The course will address the mechanisms of interaction between religion and politics in the history of the Polish-Lithuanian Commonwealth and its territories that in the late eighteenth century were included into the Romanov, Habsburg, and Hohenzollern Empires. We shall problematicize the history of these multiethnic and multiconfessional contact zones in which cultures met and clash with each other within spaces of asymmetrical power relations. These territories could otherwise be called a communication region that is characterized by dense internal interaction and multiple cultural practices and experiences. We shall also trace how in the nineteenth century these lands turned to be the battleground of various imperial and national projects and which role the legacy of the Polish-Lithuanian Commonwealth played in it.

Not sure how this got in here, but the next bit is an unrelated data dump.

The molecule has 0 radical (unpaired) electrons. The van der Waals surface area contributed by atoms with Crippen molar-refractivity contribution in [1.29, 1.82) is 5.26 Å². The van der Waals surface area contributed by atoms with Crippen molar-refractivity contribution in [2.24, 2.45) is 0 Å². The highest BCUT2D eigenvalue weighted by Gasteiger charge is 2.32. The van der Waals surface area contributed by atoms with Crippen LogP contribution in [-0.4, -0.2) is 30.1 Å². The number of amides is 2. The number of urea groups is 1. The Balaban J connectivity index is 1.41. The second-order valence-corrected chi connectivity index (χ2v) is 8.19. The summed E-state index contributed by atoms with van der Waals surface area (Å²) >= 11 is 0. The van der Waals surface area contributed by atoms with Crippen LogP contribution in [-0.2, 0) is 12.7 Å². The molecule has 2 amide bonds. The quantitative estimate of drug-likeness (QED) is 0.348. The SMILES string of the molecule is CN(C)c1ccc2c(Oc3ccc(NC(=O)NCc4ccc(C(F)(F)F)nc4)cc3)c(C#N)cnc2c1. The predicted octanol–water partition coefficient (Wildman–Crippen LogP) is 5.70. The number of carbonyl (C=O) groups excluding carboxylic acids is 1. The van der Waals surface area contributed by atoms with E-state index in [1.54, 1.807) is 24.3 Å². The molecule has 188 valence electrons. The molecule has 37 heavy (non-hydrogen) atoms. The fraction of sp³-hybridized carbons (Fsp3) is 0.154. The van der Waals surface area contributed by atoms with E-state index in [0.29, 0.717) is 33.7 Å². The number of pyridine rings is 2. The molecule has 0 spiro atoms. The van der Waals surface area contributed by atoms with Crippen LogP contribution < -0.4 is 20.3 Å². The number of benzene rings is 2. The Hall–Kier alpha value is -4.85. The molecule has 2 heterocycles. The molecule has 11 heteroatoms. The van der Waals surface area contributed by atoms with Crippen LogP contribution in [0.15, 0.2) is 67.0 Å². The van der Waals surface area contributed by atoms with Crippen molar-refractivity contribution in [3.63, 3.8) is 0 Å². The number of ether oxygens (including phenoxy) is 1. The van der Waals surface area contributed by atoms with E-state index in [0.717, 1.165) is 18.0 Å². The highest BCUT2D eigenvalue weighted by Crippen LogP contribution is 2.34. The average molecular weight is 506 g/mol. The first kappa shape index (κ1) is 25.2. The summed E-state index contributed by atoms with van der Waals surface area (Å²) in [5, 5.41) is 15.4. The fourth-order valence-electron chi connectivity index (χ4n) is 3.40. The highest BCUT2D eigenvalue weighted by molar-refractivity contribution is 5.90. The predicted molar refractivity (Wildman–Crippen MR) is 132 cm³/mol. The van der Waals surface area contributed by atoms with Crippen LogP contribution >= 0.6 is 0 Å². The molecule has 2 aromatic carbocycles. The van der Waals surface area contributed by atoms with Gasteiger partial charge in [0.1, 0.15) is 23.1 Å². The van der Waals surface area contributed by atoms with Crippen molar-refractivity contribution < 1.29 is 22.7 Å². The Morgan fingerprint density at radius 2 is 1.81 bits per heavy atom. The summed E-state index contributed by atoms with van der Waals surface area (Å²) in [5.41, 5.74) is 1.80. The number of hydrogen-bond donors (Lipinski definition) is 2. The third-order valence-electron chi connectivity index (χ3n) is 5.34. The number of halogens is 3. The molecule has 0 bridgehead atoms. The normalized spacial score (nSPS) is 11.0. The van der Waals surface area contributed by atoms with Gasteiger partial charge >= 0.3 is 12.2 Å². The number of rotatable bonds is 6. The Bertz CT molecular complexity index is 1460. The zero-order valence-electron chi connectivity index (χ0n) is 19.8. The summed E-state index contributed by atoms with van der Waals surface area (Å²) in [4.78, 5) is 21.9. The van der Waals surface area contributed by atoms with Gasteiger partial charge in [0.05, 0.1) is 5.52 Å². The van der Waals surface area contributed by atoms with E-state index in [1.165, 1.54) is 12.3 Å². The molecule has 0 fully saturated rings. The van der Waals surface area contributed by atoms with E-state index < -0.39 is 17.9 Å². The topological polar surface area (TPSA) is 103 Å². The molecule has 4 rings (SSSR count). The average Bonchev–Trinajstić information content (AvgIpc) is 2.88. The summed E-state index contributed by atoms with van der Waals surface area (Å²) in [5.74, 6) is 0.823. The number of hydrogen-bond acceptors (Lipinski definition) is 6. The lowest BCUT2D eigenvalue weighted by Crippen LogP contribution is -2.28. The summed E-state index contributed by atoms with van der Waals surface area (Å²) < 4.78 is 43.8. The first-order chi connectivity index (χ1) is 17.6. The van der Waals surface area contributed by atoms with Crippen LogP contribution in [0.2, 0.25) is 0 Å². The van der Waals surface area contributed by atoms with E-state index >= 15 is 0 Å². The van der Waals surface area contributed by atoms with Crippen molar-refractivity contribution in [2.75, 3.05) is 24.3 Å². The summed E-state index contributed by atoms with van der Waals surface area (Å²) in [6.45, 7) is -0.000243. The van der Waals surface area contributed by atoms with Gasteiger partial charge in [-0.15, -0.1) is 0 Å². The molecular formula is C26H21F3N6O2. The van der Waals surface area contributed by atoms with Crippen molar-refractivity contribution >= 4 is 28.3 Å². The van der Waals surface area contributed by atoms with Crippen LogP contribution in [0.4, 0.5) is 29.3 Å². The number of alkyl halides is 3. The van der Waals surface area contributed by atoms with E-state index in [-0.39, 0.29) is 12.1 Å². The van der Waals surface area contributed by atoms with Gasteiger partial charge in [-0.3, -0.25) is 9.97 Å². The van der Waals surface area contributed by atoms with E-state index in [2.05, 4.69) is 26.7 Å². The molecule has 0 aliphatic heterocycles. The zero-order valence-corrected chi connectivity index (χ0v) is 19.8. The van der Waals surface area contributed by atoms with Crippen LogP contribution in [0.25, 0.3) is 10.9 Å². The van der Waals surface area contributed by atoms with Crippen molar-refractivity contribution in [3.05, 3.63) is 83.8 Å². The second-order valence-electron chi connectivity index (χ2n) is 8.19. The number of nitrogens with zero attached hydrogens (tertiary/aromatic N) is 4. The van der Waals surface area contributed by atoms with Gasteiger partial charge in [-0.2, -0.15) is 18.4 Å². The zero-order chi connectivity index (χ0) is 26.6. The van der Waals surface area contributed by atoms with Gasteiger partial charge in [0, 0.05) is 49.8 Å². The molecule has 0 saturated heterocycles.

The course will apply the transnational approach to the history of Polish, Ukrainian, Byelorussian, and Lithuanian territories as an alternative to dominant national narratives. It will focus on the grounds for religious and political interactions as well as on the history of the Union processes that led to the formation of the Polish-Lithuanian Commonwealth. Particular attention will be devoted to the history of the Catholic, Protestant, Orthodox, and Uniate churches, as well as of the Muslim and Jewish communities. Moreover, we shall deal with religious and political mythologies, like Sarmatism or antemurale christianitatis, and look at the modes of everyday life in ethnically and religiously mixed communities.
The course also offers a primary source-based approach combined with the critical assessment of historiographical interpretations. It does not necessarily require the knowledge of other languages than English.